The annotation fields contain basic information about each ticker. The fields containing query link provide shortcuts to sec filings, insider tradings, and key ratio histories.

The earnings fields provide earning histories, and future earning estimates for the closest two fiscal quarters.

The fields containing key financial metrics is composed of four sub sections (technical indicators with quantile ranking, fundamental indicators with quantile ranking, neutral indicators, regular indicators).
Technical indicators with quantile ranking.

Fundamental indicators with quantile ranking


Company scale indicators. We use blue color for these indicators to emphasize that the scale of a company does not reflect its financial health. However, a large company is generally considered to have less risk, and better chance to survive during economic downturn than a small company,

Regular indicators. They are metrics for which quantile rankings are not calculated (primarily because quantile ranking is considered not necessary for them) and thus the original values are directly used for screening.

Tips: Column(s) can be hidden by clicking (<<)(mouse over to display) under corresponding header. The browsing habits are recorded for users who logged in, so next time unwanted fields will not be displayed to speed up the loading process.

Best Practice

This best practice is drafted in view of the complexity of the indicators, which may hinder common investors from making effective use of it. Here we present a general guidance on how to quickly narrow down the watch list (for long position). When applied properly, the guidance can help you build a portfolio that generate a considerable return (> 10%) in a short time period (few weeks), without significant risk been observed.

We recommend this guidance as the bast practice for common investors who have limited time to digest the complex financial statement, and investigate the industrial background of a publicly traded company. It is noteworthy that we do not rule out other investment strategies for more sophisticated investors.

We present the guidance in three parts. Part 1 introduces how to config fundamental indicators. Part 2 introduces how to config technical indicators. Part 3 discusses other considerations that may help to reduce the risk of investment.

Fundamental indicators

Step 1: Determine the scope of your query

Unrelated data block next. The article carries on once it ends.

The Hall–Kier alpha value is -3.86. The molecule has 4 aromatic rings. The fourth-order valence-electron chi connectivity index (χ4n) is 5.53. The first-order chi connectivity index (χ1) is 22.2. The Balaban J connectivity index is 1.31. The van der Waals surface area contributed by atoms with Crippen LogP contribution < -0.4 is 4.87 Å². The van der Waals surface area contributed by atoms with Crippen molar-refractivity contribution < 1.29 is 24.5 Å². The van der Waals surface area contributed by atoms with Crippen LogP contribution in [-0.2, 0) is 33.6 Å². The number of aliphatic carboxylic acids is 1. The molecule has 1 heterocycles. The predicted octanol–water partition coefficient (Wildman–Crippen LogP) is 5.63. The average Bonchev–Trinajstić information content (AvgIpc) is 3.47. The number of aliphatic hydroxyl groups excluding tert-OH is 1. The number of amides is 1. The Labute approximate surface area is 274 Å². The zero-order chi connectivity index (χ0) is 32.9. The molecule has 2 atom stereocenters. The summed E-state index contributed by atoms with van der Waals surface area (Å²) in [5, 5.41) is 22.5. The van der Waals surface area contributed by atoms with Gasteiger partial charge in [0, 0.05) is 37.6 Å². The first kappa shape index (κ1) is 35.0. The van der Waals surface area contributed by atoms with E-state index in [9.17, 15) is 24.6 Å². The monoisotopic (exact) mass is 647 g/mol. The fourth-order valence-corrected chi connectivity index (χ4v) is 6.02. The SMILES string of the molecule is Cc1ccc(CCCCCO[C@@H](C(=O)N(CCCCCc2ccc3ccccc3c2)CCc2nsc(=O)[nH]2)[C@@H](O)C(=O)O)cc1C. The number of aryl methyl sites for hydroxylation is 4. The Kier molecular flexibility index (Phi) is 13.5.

By default the screening will be performed on the whole US market. However, you can limit your query to specific sector or industry through the options provided in the navigation panel. Usually, the reasons for doing so may include but not limited to 1) you are familiar with a specific area and know the caveats better than common investors. 2) you are building a diversified portfolio and want to take a position in specific sector or industry. 3) a sector of industry has been oversold and has reached a turning point.

No matter what the reason might be, keep in mind that different sectors or industries have different distribution of financial metrics. We have all these handled for you, and just by clicking the "Update Slider" button after determining your scope of interest, the sliders will be automatically updated to reflect the most recent distribution of corresponding scope.


You can keep the scope untouched and use the default (the whole US market), in which case the distribution is generated based on all securities traded on the market.

Step 2: Remove companies with poor financial condition

This is important because you don't want a "dancing on the cliff". A company with poor financial condition may generate short term return due to reasons like the presence of bargain-hunting fund, but may also destroy your portfolio overnight. While the financial condition of a company is determined by many financial metrics, and for the same metric there are different criteria from different investors, we must point out that some commmon sense should be applied. They are, in descending order of importance (in determining a poor financial condition),

  • Very high debt equity ratio
  • Very low operating margin or net profit margin
  • Serious decline in income or sales
  • Very Low quick ratio

Note it is hard to compose a list like the one above, that can be used to claim a good financial condition. This is because usually several metrics (and some are not reflected on the financial statement) must be combined to make such a claim. However, when a company met any of the criteria listed above, we can almost immediately tell the company is in poor financial condition. We strongly recommend investors to stay away from those companies, no match how attractive their other metrics, either a technical or fundamental metric, may look like.

Generally, we recommend the following threshold (the quantile rankings are based on the scope been selected)

  • Debt equity ratio: better than 20% peers, and should not exceed a maximum of 3
  • Operating margin and net profit margin: better than 40% peers, and should not be a negative number
  • Income growth and sales growth: better than 40% peers, and should have a stable performance over time
  • Quick ratio: better than 30% peers, and should be higher than 0.6

The list above is a general guidance, and should not be used as a dogma. In practice, we recommend users to play with the sliders to get a feeling about the distribution of each indicator, and set a range that generally consistent with our guidance.

Step 3: Select securities with a reasonable price tag